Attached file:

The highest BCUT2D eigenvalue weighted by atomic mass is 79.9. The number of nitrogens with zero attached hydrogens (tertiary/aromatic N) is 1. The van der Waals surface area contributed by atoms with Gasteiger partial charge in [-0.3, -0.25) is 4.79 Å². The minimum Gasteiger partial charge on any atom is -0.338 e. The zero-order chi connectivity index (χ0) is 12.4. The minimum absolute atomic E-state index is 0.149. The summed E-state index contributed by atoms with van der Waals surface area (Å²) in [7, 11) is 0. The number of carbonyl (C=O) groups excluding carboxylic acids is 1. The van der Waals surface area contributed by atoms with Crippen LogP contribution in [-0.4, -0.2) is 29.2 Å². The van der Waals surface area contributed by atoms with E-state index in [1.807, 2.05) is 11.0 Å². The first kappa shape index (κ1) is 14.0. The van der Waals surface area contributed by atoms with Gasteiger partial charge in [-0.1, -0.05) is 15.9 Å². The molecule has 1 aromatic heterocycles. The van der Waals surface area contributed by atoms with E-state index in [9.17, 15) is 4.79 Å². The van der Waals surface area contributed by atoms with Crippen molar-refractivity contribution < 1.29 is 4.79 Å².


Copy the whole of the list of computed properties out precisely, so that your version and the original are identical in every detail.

The highest BCUT2D eigenvalue weighted by atomic mass is 79.9. The number of nitrogens with zero attached hydrogens (tertiary/aromatic N) is 1. The van der Waals surface area contributed by atoms with Gasteiger partial charge in [-0.3, -0.25) is 4.79 Å². The minimum Gasteiger partial charge on any atom is -0.338 e. The zero-order chi connectivity index (χ0) is 12.4. The minimum absolute atomic E-state index is 0.149. The summed E-state index contributed by atoms with van der Waals surface area (Å²) in [7, 11) is 0. The number of carbonyl (C=O) groups excluding carboxylic acids is 1. The van der Waals surface area contributed by atoms with Crippen LogP contribution in [-0.4, -0.2) is 29.2 Å². The van der Waals surface area contributed by atoms with E-state index in [1.807, 2.05) is 11.0 Å². The first kappa shape index (κ1) is 14.0. The van der Waals surface area contributed by atoms with Gasteiger partial charge in [-0.1, -0.05) is 15.9 Å². The molecule has 1 aromatic heterocycles. The van der Waals surface area contributed by atoms with E-state index in [9.17, 15) is 4.79 Å². The van der Waals surface area contributed by atoms with Crippen molar-refractivity contribution < 1.29 is 4.79 Å².